25. But woe unto thee, thou stream of human custom! Who shall
stay thy course? How long shall it be before thou art dried up? How
long wilt thou carry down the sons of Eve into that huge and formidable
ocean, which even they who are embarked on the cross (lignum) can
scarce pass over? Do I not read in thee of Jove the thunderer and
adulterer? And the two verily he could not be; but it was that,
while the fictitious thunder served as a cloak, he might have warrant
to imitate real adultery. Yet which of our gowned masters can lend a
temperate ear to a man of his school who cries out and says: "These
were Homer's fictions; he transfers things human to the gods. I
could have wished him to transfer divine things to us." But it would
have been more true had he said: "These are, indeed, his fictions,
but he attributed divine attributes to sinful men, that crimes might
not be accounted crimes, and that whosoever committed any might appear
to imitate the celestial gods and not abandoned men."
26. And yet, thou stream of hell, into thee are cast the sons of
men, with rewards for learning these things; and much is made of it
when this is going on in the forum in the sight of laws which grant a
salary over and above the rewards. And thou beatest against thy rocks
and roarest, saying, "Hence words are learnt hence eloquence is to
be attained, most necessary to persuade people to your way of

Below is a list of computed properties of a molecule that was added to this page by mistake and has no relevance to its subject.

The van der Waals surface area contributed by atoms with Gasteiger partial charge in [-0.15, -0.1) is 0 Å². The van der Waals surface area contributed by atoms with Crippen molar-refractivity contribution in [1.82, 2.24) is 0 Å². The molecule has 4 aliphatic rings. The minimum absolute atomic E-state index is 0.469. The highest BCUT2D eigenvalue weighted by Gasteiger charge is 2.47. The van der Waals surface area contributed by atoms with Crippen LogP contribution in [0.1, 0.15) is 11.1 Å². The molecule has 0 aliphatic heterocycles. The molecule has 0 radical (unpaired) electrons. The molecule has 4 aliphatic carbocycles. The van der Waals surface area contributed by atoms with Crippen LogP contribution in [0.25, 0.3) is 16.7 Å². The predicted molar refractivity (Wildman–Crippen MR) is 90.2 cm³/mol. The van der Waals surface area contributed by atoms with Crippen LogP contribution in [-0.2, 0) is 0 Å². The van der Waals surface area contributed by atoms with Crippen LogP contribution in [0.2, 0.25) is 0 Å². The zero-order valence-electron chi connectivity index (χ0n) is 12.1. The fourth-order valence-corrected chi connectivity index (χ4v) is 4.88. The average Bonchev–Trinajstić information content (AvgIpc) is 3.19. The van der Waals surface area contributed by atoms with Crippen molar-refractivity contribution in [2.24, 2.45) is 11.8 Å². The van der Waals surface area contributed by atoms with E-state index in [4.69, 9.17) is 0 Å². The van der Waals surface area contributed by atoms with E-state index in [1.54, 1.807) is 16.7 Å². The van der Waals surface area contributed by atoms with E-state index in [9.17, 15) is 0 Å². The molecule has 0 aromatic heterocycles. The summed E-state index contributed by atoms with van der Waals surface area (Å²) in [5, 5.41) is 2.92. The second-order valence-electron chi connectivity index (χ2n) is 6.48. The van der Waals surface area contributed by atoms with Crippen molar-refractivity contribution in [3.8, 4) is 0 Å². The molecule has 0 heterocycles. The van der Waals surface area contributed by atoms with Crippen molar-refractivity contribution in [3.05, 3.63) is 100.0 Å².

thinking, and to unfold your opinions." So, in truth, we should
never have understood these words, "golden shower, " "bosom,"
"intrigue," "highest heavens," and other words written in the same
place, unless Terence had introduced a good-for-nothing youth upon
the stage, setting up Jove as his example of lewdness: "Viewing a
picture, where the tale was drawn, Of Jove's descending in a golden
shower To Danae's bosom . . . with a woman to intrigue."
And see how he excites himself to lust, as if by celestial authority,
when he says:
"Great Jove, Who shakes the highest heavens with his thunder, And
I, poor mortal man not do the same! I did it, and with a I my
heart I did it." Not one whir more easily are the words learnt for
this vileness, but by their means is the vileness perpetrated with more
confidence. I do not blame the words, they being, as it were,
choice and precious vessels, but the wine of error which was drunk in
them to us by inebriated teachers; and unless we drank, we were!
beaten, without liberty of appeal to any sober judge. And yet, O my
God, in whose presence I can now with security recall this,
did I, unhappy one, learn these things willingly, and with
delight, and for this was I called a boy of good promise?